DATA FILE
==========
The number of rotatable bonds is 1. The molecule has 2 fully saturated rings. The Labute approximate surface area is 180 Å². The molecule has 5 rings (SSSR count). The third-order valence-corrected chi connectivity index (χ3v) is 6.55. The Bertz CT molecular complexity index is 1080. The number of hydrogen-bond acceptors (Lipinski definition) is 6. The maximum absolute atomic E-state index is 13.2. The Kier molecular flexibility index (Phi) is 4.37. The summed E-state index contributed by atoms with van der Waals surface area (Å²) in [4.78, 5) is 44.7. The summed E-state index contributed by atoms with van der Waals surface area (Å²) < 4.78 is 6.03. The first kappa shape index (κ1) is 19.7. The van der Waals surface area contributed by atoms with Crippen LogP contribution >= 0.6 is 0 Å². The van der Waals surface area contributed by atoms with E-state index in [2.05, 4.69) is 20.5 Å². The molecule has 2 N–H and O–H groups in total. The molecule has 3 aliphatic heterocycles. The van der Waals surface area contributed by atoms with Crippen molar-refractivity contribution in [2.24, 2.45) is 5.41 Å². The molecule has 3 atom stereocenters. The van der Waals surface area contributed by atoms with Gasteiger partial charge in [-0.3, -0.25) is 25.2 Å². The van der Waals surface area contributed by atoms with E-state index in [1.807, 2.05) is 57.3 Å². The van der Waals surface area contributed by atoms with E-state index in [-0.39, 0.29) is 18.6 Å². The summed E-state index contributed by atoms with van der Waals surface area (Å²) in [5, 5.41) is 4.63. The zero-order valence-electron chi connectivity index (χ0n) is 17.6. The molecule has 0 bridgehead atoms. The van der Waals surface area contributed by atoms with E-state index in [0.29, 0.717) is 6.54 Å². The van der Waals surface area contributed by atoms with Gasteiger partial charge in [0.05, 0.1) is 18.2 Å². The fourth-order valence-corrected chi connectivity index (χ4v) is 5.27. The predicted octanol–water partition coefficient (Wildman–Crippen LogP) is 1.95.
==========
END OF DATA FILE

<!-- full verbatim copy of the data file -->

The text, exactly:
The number of rotatable bonds is 1. The molecule has 2 fully saturated rings. The Labute approximate surface area is 180 Å². The molecule has 5 rings (SSSR count). The third-order valence-corrected chi connectivity index (χ3v) is 6.55. The Bertz CT molecular complexity index is 1080. The number of hydrogen-bond acceptors (Lipinski definition) is 6. The maximum absolute atomic E-state index is 13.2. The Kier molecular flexibility index (Phi) is 4.37. The summed E-state index contributed by atoms with van der Waals surface area (Å²) in [4.78, 5) is 44.7. The summed E-state index contributed by atoms with van der Waals surface area (Å²) < 4.78 is 6.03. The first kappa shape index (κ1) is 19.7. The van der Waals surface area contributed by atoms with Crippen LogP contribution >= 0.6 is 0 Å². The van der Waals surface area contributed by atoms with E-state index in [2.05, 4.69) is 20.5 Å². The molecule has 2 N–H and O–H groups in total. The molecule has 3 aliphatic heterocycles. The van der Waals surface area contributed by atoms with Crippen molar-refractivity contribution in [2.24, 2.45) is 5.41 Å². The molecule has 3 atom stereocenters. The van der Waals surface area contributed by atoms with Gasteiger partial charge in [-0.3, -0.25) is 25.2 Å². The van der Waals surface area contributed by atoms with E-state index in [1.807, 2.05) is 57.3 Å². The van der Waals surface area contributed by atoms with E-state index in [-0.39, 0.29) is 18.6 Å². The summed E-state index contributed by atoms with van der Waals surface area (Å²) in [5, 5.41) is 4.63. The zero-order valence-electron chi connectivity index (χ0n) is 17.6. The molecule has 0 bridgehead atoms. The van der Waals surface area contributed by atoms with E-state index in [0.29, 0.717) is 6.54 Å². The van der Waals surface area contributed by atoms with Gasteiger partial charge in [0.05, 0.1) is 18.2 Å². The fourth-order valence-corrected chi connectivity index (χ4v) is 5.27. The predicted octanol–water partition coefficient (Wildman–Crippen LogP) is 1.95.